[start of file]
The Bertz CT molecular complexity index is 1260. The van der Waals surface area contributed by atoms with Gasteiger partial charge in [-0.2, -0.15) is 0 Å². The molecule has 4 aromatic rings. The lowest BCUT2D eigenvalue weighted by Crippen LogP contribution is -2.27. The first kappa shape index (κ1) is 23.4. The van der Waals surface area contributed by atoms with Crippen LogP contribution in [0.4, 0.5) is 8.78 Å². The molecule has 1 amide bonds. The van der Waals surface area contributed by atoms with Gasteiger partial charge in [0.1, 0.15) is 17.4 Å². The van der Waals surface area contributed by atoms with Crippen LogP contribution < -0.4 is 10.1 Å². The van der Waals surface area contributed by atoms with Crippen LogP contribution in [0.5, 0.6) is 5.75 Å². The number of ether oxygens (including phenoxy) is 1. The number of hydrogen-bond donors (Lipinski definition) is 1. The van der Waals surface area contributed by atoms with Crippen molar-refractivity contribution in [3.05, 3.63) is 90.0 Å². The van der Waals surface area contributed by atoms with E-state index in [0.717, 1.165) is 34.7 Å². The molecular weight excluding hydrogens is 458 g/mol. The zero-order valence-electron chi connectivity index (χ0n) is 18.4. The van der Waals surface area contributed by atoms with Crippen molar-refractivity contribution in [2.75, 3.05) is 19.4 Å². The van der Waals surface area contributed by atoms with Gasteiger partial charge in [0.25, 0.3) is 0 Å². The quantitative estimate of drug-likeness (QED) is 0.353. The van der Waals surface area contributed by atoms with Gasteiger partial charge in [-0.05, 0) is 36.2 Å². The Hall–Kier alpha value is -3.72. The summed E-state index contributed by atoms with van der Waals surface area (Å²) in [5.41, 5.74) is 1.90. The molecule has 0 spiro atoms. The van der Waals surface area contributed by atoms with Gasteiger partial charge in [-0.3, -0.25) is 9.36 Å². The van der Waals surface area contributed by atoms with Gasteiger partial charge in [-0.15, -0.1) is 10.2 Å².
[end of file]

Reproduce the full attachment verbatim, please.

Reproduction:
The Bertz CT molecular complexity index is 1260. The van der Waals surface area contributed by atoms with Gasteiger partial charge in [-0.2, -0.15) is 0 Å². The molecule has 4 aromatic rings. The lowest BCUT2D eigenvalue weighted by Crippen LogP contribution is -2.27. The first kappa shape index (κ1) is 23.4. The van der Waals surface area contributed by atoms with Crippen LogP contribution in [0.4, 0.5) is 8.78 Å². The molecule has 1 amide bonds. The van der Waals surface area contributed by atoms with Gasteiger partial charge in [0.1, 0.15) is 17.4 Å². The van der Waals surface area contributed by atoms with Crippen LogP contribution < -0.4 is 10.1 Å². The van der Waals surface area contributed by atoms with Crippen LogP contribution in [0.5, 0.6) is 5.75 Å². The number of ether oxygens (including phenoxy) is 1. The number of hydrogen-bond donors (Lipinski definition) is 1. The van der Waals surface area contributed by atoms with Crippen molar-refractivity contribution in [3.05, 3.63) is 90.0 Å². The van der Waals surface area contributed by atoms with E-state index in [0.717, 1.165) is 34.7 Å². The molecular weight excluding hydrogens is 458 g/mol. The zero-order valence-electron chi connectivity index (χ0n) is 18.4. The van der Waals surface area contributed by atoms with Crippen molar-refractivity contribution in [2.75, 3.05) is 19.4 Å². The van der Waals surface area contributed by atoms with Gasteiger partial charge in [0.25, 0.3) is 0 Å². The quantitative estimate of drug-likeness (QED) is 0.353. The van der Waals surface area contributed by atoms with Gasteiger partial charge in [-0.05, 0) is 36.2 Å². The Hall–Kier alpha value is -3.72. The summed E-state index contributed by atoms with van der Waals surface area (Å²) in [5.41, 5.74) is 1.90. The molecule has 0 spiro atoms. The van der Waals surface area contributed by atoms with Gasteiger partial charge in [-0.3, -0.25) is 9.36 Å². The van der Waals surface area contributed by atoms with Gasteiger partial charge in [-0.15, -0.1) is 10.2 Å².